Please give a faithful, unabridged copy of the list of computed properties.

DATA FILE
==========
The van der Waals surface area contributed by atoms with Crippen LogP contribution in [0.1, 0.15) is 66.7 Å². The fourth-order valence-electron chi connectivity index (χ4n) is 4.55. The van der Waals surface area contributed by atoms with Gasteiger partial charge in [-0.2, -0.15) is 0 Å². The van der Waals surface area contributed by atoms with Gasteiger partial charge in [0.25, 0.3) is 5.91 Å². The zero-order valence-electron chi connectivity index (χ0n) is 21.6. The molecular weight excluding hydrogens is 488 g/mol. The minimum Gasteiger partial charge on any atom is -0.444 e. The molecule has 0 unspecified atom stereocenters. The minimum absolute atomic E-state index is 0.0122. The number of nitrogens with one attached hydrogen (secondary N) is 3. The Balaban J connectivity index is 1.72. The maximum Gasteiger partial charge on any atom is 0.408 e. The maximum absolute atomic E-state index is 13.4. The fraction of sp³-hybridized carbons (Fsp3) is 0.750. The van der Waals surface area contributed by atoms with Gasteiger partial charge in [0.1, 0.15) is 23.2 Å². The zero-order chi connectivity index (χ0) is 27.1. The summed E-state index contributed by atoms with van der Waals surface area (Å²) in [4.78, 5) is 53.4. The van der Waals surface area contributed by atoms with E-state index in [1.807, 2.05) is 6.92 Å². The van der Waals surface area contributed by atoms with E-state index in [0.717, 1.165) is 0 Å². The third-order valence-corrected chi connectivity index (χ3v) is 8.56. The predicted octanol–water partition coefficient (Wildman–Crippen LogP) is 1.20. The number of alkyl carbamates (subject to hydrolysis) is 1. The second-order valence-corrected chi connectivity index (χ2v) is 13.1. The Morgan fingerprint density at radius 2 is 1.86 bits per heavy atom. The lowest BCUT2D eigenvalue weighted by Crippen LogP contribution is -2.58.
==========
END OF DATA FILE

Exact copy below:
The van der Waals surface area contributed by atoms with Crippen LogP contribution in [0.1, 0.15) is 66.7 Å². The fourth-order valence-electron chi connectivity index (χ4n) is 4.55. The van der Waals surface area contributed by atoms with Gasteiger partial charge in [-0.2, -0.15) is 0 Å². The van der Waals surface area contributed by atoms with Gasteiger partial charge in [0.25, 0.3) is 5.91 Å². The zero-order valence-electron chi connectivity index (χ0n) is 21.6. The molecular weight excluding hydrogens is 488 g/mol. The minimum Gasteiger partial charge on any atom is -0.444 e. The molecule has 0 unspecified atom stereocenters. The minimum absolute atomic E-state index is 0.0122. The number of nitrogens with one attached hydrogen (secondary N) is 3. The Balaban J connectivity index is 1.72. The maximum Gasteiger partial charge on any atom is 0.408 e. The maximum absolute atomic E-state index is 13.4. The fraction of sp³-hybridized carbons (Fsp3) is 0.750. The van der Waals surface area contributed by atoms with Gasteiger partial charge in [0.1, 0.15) is 23.2 Å². The zero-order chi connectivity index (χ0) is 27.1. The summed E-state index contributed by atoms with van der Waals surface area (Å²) in [4.78, 5) is 53.4. The van der Waals surface area contributed by atoms with E-state index in [1.807, 2.05) is 6.92 Å². The van der Waals surface area contributed by atoms with E-state index in [0.717, 1.165) is 0 Å². The third-order valence-corrected chi connectivity index (χ3v) is 8.56. The predicted octanol–water partition coefficient (Wildman–Crippen LogP) is 1.20. The number of alkyl carbamates (subject to hydrolysis) is 1. The second-order valence-corrected chi connectivity index (χ2v) is 13.1. The Morgan fingerprint density at radius 2 is 1.86 bits per heavy atom. The lowest BCUT2D eigenvalue weighted by Crippen LogP contribution is -2.58.